I arrived at Tyndrum, the 6 mile point, which I have to say I did not like at all! The place was absolutely mobbed with people – it’s a very popular tourist spot for exploring the Highlands – and after the peace and quiet of the West Highland Way, with only other walkers for company, the noise of traffic and loads of people was all a bit overwhelming!  It was too early to stop for lunch anyway (I like to get past halfway before I eat my lunch!) so I hastily bought some food to stash in my pack for later, stopped for a quick chat with Dave who was eating his lunch there, and then beat a hasty retreat.  Five minutes later I was back on the trail with only the noise of birds, rivers and the wind again, ahhhhhhh that’s better!

Once again there was a tunnel under the railway to negotiate but thankfully this one was taller than the Sheep Creep!


The trail was now following the old military road so the walking was nice and easy, although it was tough on the underneath of your feet, being quite rocky.  The views were starting to open up again looking towards Beinn Dorain ahead.  Another one I’d quite like to climb at some point – the views from the top must be spectacular!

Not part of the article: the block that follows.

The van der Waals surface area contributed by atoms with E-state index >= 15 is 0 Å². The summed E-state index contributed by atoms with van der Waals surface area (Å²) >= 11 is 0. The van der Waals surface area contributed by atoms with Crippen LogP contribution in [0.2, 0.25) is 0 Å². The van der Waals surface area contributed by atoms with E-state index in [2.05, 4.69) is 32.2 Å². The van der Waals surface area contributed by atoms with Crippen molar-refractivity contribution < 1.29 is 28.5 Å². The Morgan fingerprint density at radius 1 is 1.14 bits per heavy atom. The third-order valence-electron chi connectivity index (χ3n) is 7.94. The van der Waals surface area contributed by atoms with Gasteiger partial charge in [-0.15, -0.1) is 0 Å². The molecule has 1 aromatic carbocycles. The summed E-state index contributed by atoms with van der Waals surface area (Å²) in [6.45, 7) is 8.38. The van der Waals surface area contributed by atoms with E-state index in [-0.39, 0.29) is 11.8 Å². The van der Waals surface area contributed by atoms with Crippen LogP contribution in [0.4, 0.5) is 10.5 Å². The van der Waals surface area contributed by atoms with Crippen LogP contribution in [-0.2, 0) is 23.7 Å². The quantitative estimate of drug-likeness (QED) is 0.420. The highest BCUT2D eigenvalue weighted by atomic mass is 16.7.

There were lots of lovely waterfalls along this stretch and this one was particularly stunning, so this was today’s spot for scattering ashes ❤


Around the 9 mile walk I came across two girls, one of whom was having some serious blister problems and bemoaning that she had forgotten her zinc oxide tape.  I stopped and gave her some of mine, and then decided this would be a good lunch spot too, so settled down for a rest, foot airing, deep freeze gel, and food!  I felt bad for my new friend – she had walked the Way before and this time was only walking from Tyndrum to the end as her friends who were visiting wanted to experience part of it.  She was wearing boots she had had for ages and had walked loads in, but she had put on new socks that day which she reckoned accounted for the blisters. I met up with her again at Kings House on Day 6 and she was in flip flops, the blisters having become unbearable.  She had missed that day’s walking as they were so bad, getting the bus to meet up with her friends there.  It made me really appreciate my comfy shoes and how lucky I was that I didn’t have any of these sorts of problems!

After chatting with the two girls while I scoffed my lunch, Dave caught me up again and stopped for a chat and to snap this very flattering photo of me stuffing my face!


Then once again he went off ahead of me.  I set off again feeling refreshed after my lunch and was delighted to find a field of hairy coos alongside the trail …. a bit too far away to get any decent shots but here’s one anyway 🙂


The rest of the way from here to the Bridge of Orchy was lovely easy walking, not too hilly, not too tough underfoot, probably the easiest section of the whole Way actually now that I look back on it! Which was rather fortunate as it fell in my longest day!